February 20, 2018

The Advocate's Toolbox

Holy Cow!: Sy Montgomery’s ‘Temple Grandin’ is an inspiring tale of cattle… and courage

When Temple Grandin was born, her parents didn’t know she had autism. In fact, her father thought she was retarded and wanted to send her to live in a mental hospital. Today, she’s a renowned scientist who designs humane environments for cattle and other animals we eat. What impact has she had on the industry?

Thirty-five million cattle are raised annually for beef in the U.S. Half of them spend their final minutes in buildings Temple designed, but her influence is not at all confined to that. She’s been influential in the recent decision by McDonald’s, for instance, to stop purchasing pork from farms that use gestation crates. She works with zoo animals and pets as well.

Why is she so good with animals, especially with cows?

People with autism often notice details that other people overlook. “Why won’t the cows enter that barn?” Temple can see instantly that it’s because that shadow on the floor looks like a hole. “Why won’t they walk past that gate?” Because someone left a shirt on the fence, and it’s flapping menacingly. She can instantly see what’s bothering the animals—and often the same thing is bothering her, too.

Temple says she has the nervous system of a prey animal. She knows what it’s like to be watching out for predators all the time.

She thinks that she’s successful because of autism, not in spite of it, right?

Yes, exactly. This is a book about appreciating the powers of other minds. Something that looks like a problem or a detriment might end up being a source of great strength.

In the book, you ask, “How can an animal lover work for an industry that raises cattle to be killed for food?” What’s Grandin’s response?

She says it would be great if we didn’t have to kill animals for food, but people are going to be doing it. And as long as we are going to be doing it, let’s treat these animals with respect.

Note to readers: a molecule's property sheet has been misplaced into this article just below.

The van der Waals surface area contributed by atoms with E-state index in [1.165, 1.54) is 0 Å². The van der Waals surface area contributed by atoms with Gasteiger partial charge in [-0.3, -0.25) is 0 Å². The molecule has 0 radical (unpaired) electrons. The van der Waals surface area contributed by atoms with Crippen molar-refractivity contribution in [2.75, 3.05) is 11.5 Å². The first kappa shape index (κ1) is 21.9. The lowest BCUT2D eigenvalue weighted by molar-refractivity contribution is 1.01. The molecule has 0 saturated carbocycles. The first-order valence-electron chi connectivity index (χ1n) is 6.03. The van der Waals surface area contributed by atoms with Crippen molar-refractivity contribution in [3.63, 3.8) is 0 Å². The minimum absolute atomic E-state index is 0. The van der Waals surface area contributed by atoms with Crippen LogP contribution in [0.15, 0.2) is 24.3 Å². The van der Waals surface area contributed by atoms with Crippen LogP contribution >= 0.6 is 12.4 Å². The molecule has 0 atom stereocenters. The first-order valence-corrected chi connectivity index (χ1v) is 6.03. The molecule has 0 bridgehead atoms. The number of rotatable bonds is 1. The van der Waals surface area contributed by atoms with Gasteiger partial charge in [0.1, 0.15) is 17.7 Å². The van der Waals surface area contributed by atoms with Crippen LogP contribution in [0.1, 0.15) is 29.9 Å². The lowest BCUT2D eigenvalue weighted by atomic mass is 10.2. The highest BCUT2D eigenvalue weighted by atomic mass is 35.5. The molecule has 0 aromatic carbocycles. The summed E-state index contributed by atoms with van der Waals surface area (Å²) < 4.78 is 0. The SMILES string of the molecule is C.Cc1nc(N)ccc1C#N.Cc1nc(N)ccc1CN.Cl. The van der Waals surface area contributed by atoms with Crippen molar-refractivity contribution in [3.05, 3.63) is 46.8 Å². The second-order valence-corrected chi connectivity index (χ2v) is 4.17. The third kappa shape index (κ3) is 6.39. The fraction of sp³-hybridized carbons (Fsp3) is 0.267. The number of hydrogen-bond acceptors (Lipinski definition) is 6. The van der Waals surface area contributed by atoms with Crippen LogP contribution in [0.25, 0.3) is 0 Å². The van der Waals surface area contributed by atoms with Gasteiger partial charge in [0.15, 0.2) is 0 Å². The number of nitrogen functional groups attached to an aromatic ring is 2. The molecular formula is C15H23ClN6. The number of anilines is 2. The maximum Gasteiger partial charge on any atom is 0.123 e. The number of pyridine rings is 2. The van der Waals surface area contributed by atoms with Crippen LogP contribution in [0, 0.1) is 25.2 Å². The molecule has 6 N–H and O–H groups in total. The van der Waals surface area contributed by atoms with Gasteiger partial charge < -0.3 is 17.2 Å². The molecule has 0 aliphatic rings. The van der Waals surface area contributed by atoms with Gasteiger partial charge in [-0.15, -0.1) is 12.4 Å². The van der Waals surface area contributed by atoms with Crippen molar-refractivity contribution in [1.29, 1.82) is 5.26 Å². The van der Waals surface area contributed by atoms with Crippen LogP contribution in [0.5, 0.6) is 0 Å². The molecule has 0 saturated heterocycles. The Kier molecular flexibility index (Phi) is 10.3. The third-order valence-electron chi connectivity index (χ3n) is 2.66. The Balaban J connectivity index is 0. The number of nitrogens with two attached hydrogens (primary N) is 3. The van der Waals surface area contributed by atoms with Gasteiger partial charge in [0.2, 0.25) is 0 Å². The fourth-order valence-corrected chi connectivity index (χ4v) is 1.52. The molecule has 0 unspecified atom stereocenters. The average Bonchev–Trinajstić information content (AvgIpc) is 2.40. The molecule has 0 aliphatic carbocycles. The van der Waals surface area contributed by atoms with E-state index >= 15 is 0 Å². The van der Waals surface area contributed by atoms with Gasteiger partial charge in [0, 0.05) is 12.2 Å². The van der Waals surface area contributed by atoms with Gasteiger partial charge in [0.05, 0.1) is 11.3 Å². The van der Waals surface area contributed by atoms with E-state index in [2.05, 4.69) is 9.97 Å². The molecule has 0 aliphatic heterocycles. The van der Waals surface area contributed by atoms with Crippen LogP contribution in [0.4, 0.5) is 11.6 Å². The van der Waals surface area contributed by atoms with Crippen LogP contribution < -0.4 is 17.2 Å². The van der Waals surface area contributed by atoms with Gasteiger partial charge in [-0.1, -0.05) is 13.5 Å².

She also makes a really interesting point about the difference between pain and fear—and this is an insight that her autism gives her. The worst thing in the world to an animal is not pain, but fear. So if you can remove the fear, you remove a great deal of the suffering.

You usually write about animals, rather than people. Care to share some of your more memorable experiences in the wild?

Swimming in a blue-water tributary of the Amazon with seven pink dolphins, who came every day to play with me. Hiking up 10,000 feet into the cloud forest of Papua New Guinea, in search of tree kangaroos among trees festooned with orchids. Holding my first wild tarantula. Nearly falling off cliffs while slipping on scree in the Altail Mountains of Mongolia, in search of snow leopards. Sitting in a pit surrounded by 18,000 slithering snakes in Manitoba. Oh goodness, the list goes on and on.

When you visit schools, what are kids most curious about?

Many kids want to know if I am ever afraid when I’m working in the field, especially with animals many people fear, like tigers or tarantulas. The answer is no. My fear comes when I try to write a book.

Rick Margolis About Rick Margolis

Rick Margolis was executive editor for SLJ.